What Will Happen If We Don’T Use More Renewable Energy?

Fossil Fuels Are Finite

What will happen if we don't use more renewable energy?

Oil, natural gas, and coal are non-renewable resources, meaning they draw on finite reserves within the Earth and will eventually dwindle once consumed. According to estimates from the US Energy Information Administration, at current production rates the US has about 251 billion tons of recoverable coal reserves, which could last around 150 years. However global coal reserves are projected to last around 130 years at current consumption rates, with 139 years worth of reserves remaining as of 2020.

Oil and natural gas reserves are on even shorter timelines, with approximately 50 years of oil and gas left globally based on current proved reserves and production rates. While new discoveries and technological advances may extend how long fossil fuel reserves last, they remain finite resources. Without switching to renewable alternatives, we will eventually deplete the Earth’s fossil fuel supplies.

Climate Change Impacts

Climate change is causing rising temperatures, more extreme weather, melting ice caps, and rising sea levels around the world. According to NASA, the average global temperature has already risen about 1 degree Celsius since 1880 and the effects are already being felt (https://climate.nasa.gov/effects/). Higher temperatures are leading to more intense and frequent heat waves, expanded ranges of disease-carrying insects, and longer and more severe droughts. The increasing heat is also causing ice caps and glaciers to melt at unprecedented rates. NOAA reports that between 2002 and 2020, Antarctica lost about 148 billion tons of ice per year, while Greenland lost an average of 279 billion tons (https://www.noaa.gov/education/resource-collections/climate/climate-change-impacts).

As ice melts and warmer waters expand, sea levels are rising at an accelerated pace, leading to more frequent and severe coastal flooding. The UN warns that sea level rise could displace hundreds of millions of people who live in low-lying coastal areas and islands if action is not taken (https://www.un.org/en/climatechange/science/causes-effects-climate-change). Climate change impacts pose grave threats to the environment, infrastructure, ecosystems, and human health and safety around the world.

Health Impacts

Burning fossil fuels like coal, oil, and natural gas releases pollutants that are harmful to human health. According to Harvard University, these pollutants include particulate matter, nitrogen oxides, sulfur dioxide, mercury, and dozens of other toxins. Exposure to fossil fuel pollution, even at low levels, has been conclusively linked to increased mortality, asthma attacks, heart attacks, strokes, lung cancer, and pre-term births.

Fossil fuel combustion accounts for a major portion of air pollution, which the WHO estimates leads to 7 million premature deaths every year. The tiny particles released can penetrate deep into the lungs and cardiovascular system, causing inflammation and oxidative stress. Long-term exposure is associated with respiratory diseases, impaired lung function, and chronic bronchitis. Children are especially vulnerable to lifelong impacts. Transitioning to clean, renewable energy sources like solar and wind can dramatically reduce this air pollution and its health consequences.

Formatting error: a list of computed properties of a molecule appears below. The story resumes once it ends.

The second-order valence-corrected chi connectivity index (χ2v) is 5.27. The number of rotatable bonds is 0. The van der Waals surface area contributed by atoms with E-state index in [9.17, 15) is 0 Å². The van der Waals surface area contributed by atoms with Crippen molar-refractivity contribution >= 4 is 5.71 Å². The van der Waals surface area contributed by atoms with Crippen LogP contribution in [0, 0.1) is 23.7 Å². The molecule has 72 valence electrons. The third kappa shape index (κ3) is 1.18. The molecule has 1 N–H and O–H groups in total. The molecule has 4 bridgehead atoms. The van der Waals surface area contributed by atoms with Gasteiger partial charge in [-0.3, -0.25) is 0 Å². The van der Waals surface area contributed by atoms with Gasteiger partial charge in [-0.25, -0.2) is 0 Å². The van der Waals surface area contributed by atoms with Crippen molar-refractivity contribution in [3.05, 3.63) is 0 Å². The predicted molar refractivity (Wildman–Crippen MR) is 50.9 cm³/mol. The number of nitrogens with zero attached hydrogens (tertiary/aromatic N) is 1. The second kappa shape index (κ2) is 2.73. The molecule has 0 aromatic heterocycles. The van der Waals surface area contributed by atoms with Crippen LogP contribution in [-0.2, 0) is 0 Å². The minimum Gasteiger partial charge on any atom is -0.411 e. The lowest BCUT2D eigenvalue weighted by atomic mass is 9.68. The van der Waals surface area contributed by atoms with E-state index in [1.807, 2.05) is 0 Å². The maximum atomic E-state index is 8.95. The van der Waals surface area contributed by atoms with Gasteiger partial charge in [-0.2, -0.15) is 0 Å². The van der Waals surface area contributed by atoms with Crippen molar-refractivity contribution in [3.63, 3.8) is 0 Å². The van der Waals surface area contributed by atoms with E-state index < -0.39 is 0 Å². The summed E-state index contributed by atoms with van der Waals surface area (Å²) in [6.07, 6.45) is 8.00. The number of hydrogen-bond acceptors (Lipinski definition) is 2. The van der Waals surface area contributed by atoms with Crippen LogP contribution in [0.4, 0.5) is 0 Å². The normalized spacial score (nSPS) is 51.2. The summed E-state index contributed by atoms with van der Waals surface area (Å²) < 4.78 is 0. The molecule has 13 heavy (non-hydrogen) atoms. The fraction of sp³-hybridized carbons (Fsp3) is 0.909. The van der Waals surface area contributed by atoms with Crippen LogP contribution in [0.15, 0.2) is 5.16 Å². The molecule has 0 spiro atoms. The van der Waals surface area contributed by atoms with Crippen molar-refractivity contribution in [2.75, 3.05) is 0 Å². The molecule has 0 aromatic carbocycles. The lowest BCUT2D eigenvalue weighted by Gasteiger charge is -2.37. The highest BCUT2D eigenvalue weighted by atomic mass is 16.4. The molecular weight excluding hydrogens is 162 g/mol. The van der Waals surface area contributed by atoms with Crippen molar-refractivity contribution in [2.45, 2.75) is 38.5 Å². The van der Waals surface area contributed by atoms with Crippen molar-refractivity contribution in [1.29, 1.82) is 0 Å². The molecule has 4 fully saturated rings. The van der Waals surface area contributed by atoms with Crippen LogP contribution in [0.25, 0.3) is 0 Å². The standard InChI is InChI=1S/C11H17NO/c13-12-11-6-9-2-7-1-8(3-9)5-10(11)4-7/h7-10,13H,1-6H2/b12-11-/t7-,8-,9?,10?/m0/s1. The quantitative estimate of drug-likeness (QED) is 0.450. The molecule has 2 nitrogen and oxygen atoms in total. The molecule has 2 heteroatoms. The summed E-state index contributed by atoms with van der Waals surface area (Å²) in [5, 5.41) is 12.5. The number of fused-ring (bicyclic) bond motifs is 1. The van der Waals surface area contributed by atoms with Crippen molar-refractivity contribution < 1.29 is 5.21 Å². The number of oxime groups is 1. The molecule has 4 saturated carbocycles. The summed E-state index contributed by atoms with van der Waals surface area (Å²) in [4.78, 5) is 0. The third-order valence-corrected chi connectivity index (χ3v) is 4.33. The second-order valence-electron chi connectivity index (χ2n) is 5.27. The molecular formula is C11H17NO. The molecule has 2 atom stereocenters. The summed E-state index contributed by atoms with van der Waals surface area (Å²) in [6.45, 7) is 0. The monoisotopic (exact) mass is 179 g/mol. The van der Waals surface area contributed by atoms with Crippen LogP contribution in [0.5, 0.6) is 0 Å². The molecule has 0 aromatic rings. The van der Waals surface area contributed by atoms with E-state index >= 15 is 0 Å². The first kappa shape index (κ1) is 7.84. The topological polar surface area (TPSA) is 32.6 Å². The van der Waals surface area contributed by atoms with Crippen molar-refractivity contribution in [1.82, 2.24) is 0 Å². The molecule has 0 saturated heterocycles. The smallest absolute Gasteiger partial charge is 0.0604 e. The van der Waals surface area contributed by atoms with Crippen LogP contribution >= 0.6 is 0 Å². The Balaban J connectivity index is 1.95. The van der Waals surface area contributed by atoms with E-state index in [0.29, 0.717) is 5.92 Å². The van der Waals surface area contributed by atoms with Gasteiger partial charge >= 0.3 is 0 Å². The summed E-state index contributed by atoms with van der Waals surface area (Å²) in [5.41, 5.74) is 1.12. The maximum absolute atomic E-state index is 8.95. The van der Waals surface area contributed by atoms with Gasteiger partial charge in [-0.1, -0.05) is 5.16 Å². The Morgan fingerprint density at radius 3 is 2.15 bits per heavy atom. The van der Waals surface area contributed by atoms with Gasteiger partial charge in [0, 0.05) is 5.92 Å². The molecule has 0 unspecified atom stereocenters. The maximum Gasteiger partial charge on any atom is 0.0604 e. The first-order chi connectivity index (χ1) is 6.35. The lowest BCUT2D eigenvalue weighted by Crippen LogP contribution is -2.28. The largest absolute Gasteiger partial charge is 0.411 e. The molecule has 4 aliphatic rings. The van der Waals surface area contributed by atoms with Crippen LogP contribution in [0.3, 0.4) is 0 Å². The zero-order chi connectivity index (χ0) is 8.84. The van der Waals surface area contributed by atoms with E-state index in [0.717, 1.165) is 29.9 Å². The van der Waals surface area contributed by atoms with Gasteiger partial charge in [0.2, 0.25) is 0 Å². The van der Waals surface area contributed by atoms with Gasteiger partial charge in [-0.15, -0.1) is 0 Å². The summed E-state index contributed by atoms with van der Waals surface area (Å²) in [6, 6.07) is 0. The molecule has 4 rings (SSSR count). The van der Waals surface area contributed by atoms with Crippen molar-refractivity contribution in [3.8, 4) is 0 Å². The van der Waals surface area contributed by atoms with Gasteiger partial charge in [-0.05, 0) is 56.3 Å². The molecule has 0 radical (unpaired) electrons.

Energy Security

Reliance on imported fossil fuels makes countries vulnerable to supply disruptions and price volatility. The United States imports about 9.2 million barrels of petroleum per day from around the world, which amounted to about 60% of the petroleum processed here in 2020 according to the U.S. Energy Information Administration (EIA) (https://www.eia.gov/energyexplained/oil-and-petroleum-products/imports-and-exports.php). This heavy reliance on imported oil threatens energy security by exposing the economy to price shocks and supply disruptions.

In contrast, most renewable energy comes from domestic resources, making the U.S. less reliant on imports. The Department of Energy states that “The United States can achieve energy independence and security by using renewable power” (https://www.energy.gov/eere/energy-independence-and-security). Transitioning to renewable sources like solar, wind, geothermal, and hydropower enhances energy security by tapping into inexhaustible domestic resources. According to an International Energy Agency report, renewable power growth is being accelerated globally as countries seek greater energy security (https://www.iea.org/news/renewable-power-s-growth-is-being-turbocharged-as-countries-seek-to-strengthen-energy-security).

Job Creation

Investing in renewable energy creates millions of domestic jobs. According to the U.S. Department of Energy, over 3.3 million Americans currently work in clean energy jobs, with solar and wind jobs increasing by over 200,000 from 2020 to 2021[1]. Jobs in renewable energy have nearly doubled worldwide in the past decade, reaching 13.7 million in 2022[2]. Further investment in renewable energy can continue driving significant job growth.

Cost Savings

Renewable energy sources like solar and wind have seen dramatic decreases in costs over the past decade, making them cost-competitive or even cheaper than fossil fuels. According to IRENA, in 2010 the global weighted average levelized cost of electricity (LCOE) for onshore wind was 95% higher than the cheapest fossil fuel option. However, by 2022 renewable energy’s global weighted average LCOE became cheaper than the fossil fuel cost.